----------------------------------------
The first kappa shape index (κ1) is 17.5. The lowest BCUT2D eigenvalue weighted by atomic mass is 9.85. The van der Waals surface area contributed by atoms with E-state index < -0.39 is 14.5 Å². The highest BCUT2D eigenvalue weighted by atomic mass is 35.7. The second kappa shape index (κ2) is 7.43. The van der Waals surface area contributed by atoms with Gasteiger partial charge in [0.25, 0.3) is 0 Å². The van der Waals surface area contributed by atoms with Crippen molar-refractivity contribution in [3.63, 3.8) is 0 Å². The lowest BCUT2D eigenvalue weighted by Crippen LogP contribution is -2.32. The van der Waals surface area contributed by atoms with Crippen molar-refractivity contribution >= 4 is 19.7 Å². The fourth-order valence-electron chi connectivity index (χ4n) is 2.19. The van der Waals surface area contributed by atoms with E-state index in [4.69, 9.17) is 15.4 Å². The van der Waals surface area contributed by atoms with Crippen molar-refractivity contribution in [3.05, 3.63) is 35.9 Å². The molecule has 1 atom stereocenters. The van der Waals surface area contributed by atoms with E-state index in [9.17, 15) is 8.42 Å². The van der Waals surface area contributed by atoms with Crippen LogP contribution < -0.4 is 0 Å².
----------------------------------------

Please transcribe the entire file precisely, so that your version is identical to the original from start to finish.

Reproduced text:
The first kappa shape index (κ1) is 17.5. The lowest BCUT2D eigenvalue weighted by atomic mass is 9.85. The van der Waals surface area contributed by atoms with E-state index < -0.39 is 14.5 Å². The highest BCUT2D eigenvalue weighted by atomic mass is 35.7. The second kappa shape index (κ2) is 7.43. The van der Waals surface area contributed by atoms with Gasteiger partial charge in [0.25, 0.3) is 0 Å². The van der Waals surface area contributed by atoms with Crippen molar-refractivity contribution in [3.63, 3.8) is 0 Å². The lowest BCUT2D eigenvalue weighted by Crippen LogP contribution is -2.32. The van der Waals surface area contributed by atoms with Crippen molar-refractivity contribution >= 4 is 19.7 Å². The fourth-order valence-electron chi connectivity index (χ4n) is 2.19. The van der Waals surface area contributed by atoms with E-state index in [4.69, 9.17) is 15.4 Å². The van der Waals surface area contributed by atoms with Crippen molar-refractivity contribution in [3.05, 3.63) is 35.9 Å². The molecule has 1 atom stereocenters. The van der Waals surface area contributed by atoms with E-state index in [9.17, 15) is 8.42 Å². The van der Waals surface area contributed by atoms with Crippen LogP contribution < -0.4 is 0 Å².